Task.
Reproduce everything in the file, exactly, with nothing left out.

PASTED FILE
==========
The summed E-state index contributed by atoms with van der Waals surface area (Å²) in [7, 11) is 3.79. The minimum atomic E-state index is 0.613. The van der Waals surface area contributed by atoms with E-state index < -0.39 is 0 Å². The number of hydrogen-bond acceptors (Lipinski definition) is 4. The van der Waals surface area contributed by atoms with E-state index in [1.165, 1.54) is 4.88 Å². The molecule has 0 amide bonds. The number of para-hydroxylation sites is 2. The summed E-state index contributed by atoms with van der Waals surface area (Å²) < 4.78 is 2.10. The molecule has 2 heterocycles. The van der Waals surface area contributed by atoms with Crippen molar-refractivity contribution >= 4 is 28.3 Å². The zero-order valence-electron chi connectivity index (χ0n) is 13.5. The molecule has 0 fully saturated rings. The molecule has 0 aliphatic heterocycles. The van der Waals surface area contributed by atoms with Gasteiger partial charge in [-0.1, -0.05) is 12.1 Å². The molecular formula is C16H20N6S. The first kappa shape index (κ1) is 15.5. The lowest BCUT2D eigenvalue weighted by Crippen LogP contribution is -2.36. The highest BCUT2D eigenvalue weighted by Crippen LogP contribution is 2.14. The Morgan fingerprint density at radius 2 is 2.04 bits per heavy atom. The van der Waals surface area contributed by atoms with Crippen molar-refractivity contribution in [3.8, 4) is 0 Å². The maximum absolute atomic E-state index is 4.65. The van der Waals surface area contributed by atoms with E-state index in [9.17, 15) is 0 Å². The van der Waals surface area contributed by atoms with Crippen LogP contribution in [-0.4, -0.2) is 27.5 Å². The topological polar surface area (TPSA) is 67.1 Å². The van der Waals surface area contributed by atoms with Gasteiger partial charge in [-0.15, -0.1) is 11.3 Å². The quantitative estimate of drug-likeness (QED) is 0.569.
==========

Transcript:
The summed E-state index contributed by atoms with van der Waals surface area (Å²) in [7, 11) is 3.79. The minimum atomic E-state index is 0.613. The van der Waals surface area contributed by atoms with E-state index < -0.39 is 0 Å². The number of hydrogen-bond acceptors (Lipinski definition) is 4. The van der Waals surface area contributed by atoms with E-state index in [1.165, 1.54) is 4.88 Å². The molecule has 0 amide bonds. The number of para-hydroxylation sites is 2. The summed E-state index contributed by atoms with van der Waals surface area (Å²) < 4.78 is 2.10. The molecule has 2 heterocycles. The van der Waals surface area contributed by atoms with Crippen molar-refractivity contribution >= 4 is 28.3 Å². The zero-order valence-electron chi connectivity index (χ0n) is 13.5. The molecule has 0 fully saturated rings. The molecule has 0 aliphatic heterocycles. The van der Waals surface area contributed by atoms with Gasteiger partial charge in [-0.1, -0.05) is 12.1 Å². The molecular formula is C16H20N6S. The first kappa shape index (κ1) is 15.5. The lowest BCUT2D eigenvalue weighted by Crippen LogP contribution is -2.36. The highest BCUT2D eigenvalue weighted by Crippen LogP contribution is 2.14. The Morgan fingerprint density at radius 2 is 2.04 bits per heavy atom. The van der Waals surface area contributed by atoms with Crippen molar-refractivity contribution in [3.8, 4) is 0 Å². The maximum absolute atomic E-state index is 4.65. The van der Waals surface area contributed by atoms with E-state index in [9.17, 15) is 0 Å². The van der Waals surface area contributed by atoms with Crippen LogP contribution in [-0.4, -0.2) is 27.5 Å². The topological polar surface area (TPSA) is 67.1 Å². The van der Waals surface area contributed by atoms with Gasteiger partial charge in [-0.15, -0.1) is 11.3 Å². The quantitative estimate of drug-likeness (QED) is 0.569.